Business rates as a topic has a bit of a reputation for being dull, with rating surveyors living in a hypothetical world of ancient caselaw and legislation that barely changes from rating list to rating list, right?
How wrong you are. We’re in a continued period of change with some very interesting case-law developments and new legislative requirements on the horizon.
First up is Ludgate House…
I’ve written about this previously; it relates to an empty rates mitigation case where the landlord ‘let’ the building to a company that then occupied the building with live-in guardians in an effort to remove empty rates liability from the landlord and instead pay council tax at a much lower cost.
To cut a very long story short, the courts ruled in 2021 that the owner remained liable for full business rates. The case has had rather an unexpected twist and is now being used to support a change in policy on serviced offices.
Serviced offices typically have separate assessments for each lettable room. This allows the majority of tenants to secure Small Business Rates Relief. The landlord gets the benefit of empty rates when the room is vacant and the overall rates liability on the building is kept as low as possible to help reduce operational cost.
So what’s changed? The Ludgate case brought into question who was in paramount control of the building, and it was deemed to be the landlord. The Valuation Office has now used this precedent to argue that the serviced office operator remains in paramount control of the entire space and should therefore be liable for a single rating assessment. This massively increases operating costs and reduces the ability to claim empty rates relief, which will ultimately lead to an increased cost for tenants.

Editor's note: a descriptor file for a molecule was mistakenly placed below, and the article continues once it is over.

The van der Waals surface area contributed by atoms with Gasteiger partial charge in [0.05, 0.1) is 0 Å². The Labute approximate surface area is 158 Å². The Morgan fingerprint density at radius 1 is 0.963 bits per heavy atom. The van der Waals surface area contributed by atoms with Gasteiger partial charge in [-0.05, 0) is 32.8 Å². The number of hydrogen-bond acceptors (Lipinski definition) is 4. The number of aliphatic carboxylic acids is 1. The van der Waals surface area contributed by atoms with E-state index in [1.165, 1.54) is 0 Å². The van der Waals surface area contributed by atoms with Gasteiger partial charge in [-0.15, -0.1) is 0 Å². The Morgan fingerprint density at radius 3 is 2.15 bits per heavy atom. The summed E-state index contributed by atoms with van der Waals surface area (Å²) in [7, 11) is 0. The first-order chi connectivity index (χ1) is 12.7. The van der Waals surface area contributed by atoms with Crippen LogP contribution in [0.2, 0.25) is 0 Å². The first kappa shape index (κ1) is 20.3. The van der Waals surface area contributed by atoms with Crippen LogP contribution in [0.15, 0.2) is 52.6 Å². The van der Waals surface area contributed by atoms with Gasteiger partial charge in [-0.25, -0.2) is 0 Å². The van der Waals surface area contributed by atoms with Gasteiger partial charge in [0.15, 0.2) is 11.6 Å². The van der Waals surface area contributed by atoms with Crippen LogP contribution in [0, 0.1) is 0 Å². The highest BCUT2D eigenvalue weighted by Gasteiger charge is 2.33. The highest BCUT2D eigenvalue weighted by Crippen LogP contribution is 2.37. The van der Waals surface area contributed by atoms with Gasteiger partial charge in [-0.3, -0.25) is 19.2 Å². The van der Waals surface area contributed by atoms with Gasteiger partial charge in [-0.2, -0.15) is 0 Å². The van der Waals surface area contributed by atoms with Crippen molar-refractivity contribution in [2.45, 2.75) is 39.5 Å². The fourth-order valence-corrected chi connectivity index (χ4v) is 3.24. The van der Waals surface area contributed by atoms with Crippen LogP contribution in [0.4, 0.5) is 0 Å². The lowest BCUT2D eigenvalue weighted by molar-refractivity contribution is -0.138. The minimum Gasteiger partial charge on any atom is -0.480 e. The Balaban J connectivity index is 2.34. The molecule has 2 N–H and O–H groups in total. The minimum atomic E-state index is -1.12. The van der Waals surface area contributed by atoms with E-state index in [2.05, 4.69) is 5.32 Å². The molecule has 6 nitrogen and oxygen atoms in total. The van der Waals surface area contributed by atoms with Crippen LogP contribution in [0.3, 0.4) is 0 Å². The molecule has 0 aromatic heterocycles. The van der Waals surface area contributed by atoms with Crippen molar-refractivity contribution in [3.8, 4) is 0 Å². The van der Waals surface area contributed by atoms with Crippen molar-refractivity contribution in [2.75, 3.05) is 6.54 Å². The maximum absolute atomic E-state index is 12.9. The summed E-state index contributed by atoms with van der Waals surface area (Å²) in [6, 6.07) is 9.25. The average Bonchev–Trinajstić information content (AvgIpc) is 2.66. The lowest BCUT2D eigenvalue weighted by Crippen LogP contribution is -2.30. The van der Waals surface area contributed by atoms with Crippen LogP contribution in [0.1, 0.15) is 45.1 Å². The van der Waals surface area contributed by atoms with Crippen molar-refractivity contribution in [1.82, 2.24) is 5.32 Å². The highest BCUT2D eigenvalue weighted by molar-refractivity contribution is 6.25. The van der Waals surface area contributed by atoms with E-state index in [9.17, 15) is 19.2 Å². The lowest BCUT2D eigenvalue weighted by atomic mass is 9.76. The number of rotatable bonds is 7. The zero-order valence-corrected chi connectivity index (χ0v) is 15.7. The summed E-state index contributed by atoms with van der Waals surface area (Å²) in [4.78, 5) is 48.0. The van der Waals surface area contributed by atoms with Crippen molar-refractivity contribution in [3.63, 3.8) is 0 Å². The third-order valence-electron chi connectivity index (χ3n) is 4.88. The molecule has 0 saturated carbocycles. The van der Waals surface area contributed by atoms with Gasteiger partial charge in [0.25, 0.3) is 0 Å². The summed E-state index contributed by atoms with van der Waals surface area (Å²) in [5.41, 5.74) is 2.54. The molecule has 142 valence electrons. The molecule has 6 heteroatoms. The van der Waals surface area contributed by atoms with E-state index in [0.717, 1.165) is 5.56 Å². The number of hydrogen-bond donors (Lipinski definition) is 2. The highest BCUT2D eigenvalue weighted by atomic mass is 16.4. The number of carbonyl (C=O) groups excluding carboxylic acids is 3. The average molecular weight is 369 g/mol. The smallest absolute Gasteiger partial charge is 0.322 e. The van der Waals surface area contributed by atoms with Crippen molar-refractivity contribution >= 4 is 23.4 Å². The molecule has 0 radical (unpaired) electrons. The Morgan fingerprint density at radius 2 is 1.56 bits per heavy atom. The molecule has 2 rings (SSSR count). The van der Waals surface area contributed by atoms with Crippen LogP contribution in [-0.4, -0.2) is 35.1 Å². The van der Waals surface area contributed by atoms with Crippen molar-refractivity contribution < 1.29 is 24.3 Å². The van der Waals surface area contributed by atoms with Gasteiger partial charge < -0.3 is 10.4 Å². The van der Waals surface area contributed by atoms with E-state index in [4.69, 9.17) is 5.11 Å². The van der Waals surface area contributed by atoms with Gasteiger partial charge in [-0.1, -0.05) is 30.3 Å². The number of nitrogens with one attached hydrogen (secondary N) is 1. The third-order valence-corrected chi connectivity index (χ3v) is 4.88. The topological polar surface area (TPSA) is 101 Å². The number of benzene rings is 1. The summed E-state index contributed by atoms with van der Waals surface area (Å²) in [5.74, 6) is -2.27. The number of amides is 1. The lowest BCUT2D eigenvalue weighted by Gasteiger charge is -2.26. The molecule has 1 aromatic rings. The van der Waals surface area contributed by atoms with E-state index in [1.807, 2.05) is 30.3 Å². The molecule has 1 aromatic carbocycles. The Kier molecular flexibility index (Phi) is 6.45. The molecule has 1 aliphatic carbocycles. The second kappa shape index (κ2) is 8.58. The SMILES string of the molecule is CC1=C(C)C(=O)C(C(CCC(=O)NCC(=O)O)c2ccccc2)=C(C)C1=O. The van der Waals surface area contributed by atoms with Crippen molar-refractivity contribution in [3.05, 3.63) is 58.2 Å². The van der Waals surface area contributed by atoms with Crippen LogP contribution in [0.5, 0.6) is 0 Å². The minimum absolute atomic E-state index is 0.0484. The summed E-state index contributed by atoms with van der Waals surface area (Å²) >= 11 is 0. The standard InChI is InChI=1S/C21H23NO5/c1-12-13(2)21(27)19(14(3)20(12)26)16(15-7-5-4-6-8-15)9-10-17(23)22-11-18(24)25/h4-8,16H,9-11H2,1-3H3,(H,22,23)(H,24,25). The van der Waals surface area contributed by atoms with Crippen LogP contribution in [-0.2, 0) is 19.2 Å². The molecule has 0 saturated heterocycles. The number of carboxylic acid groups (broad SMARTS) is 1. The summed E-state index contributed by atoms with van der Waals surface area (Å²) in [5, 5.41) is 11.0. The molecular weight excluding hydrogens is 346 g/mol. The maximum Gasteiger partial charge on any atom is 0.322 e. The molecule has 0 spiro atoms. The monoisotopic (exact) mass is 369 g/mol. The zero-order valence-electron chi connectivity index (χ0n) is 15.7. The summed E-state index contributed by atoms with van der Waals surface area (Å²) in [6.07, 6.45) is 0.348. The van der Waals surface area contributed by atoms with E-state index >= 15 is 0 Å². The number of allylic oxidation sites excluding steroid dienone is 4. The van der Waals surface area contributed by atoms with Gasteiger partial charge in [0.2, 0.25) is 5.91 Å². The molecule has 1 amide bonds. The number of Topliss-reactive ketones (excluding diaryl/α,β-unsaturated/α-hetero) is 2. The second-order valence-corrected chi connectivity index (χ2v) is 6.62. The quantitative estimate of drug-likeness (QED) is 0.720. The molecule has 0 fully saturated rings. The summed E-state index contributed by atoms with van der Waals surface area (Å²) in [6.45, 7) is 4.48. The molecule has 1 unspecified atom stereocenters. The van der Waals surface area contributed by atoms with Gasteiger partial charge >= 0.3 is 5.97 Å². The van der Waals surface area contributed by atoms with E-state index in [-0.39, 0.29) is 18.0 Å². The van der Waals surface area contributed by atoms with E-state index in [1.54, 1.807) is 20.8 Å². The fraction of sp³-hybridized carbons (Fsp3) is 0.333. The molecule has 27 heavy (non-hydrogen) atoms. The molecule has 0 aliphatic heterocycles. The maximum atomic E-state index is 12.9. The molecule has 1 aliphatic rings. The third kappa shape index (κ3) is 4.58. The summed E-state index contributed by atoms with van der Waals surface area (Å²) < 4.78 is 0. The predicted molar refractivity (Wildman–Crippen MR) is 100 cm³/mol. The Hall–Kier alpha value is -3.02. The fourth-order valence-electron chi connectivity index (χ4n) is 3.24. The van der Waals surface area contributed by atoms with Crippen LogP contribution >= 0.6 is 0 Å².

The fallout from this is much wider than just a changed rates bill
The VO has a statutory obligation to maintain the rating list and follow case law, and so is compelled to backdate the reconstitution of rating assessments to 1 April 2017. The operators obviously don’t want this as it creates a large, backdated liability. The council’s don’t want it either, because despite increased revenue they will have to deal with the car crash of amended bills over six years and refunds to occupiers.
The common-sense approach would be to merge the assessments from 1 April 2024, the start of the new rating list, but the VO’s statutory obligation gets in the way of this.
If the VO amends the 2023 list then they are compelled to backdate. The VO has an extra 12 months to amend the 2017 rating list so any action whatsoever would need to be delayed until after 1 April 2024 to prevent backdating into the 2017 list.
Where does that leave serviced office operators?
Simply put: in a period of uncertainty until after 1 April 2024.
There could be a way to argue that they should remain as separate assessments which we’re exploring with our legal team.
This leads us nicely to another proposed change. The VO has announced that owners/ratepayers will have a statutory obligation to report property alterations, occupation changes and rent changes within 30 days, plus sign an annual confirmation statement to confirm everything is correct. Fines will apply for non-compliance.
This is to be introduced “some time over the duration of the 2023 rating list”. This is all designed to maximise rates revenue so why the delay? It’s because of the VO requirement to backdate – much easier and cleaner to introduce the obligation after 1 April 2024 as it simplifies how far back the VO can go.
This would actually be very sensible. Famous last words. The devil’s in the detail so let’s see….
And finally, the case of Ascot House, Maidenhead
There has been discussion underway for years around the impact on CAT B fit-out costs on rateable values. New or substantially refurbished buildings are typically finished to CAT A spec only, requiring tenants to come in and fit out their own CAT B work – partitioning, kitchens, server rooms, meeting rooms etc to their spec.
The tenant at Ascot House spent £3.4m on fit-out including furniture, £1.6m of which was alterations to the building. The VO argued that this should increase the rateable value. This case has wound its way through the system until eventually the Upper Tribunal agreed with the VO and have increased the RV to reflect the expenditure. You can see where this is heading when combined with a new statutory obligation to divulge improvements.
See… business rates is the rock ‘n’ roll of the surveying industry really…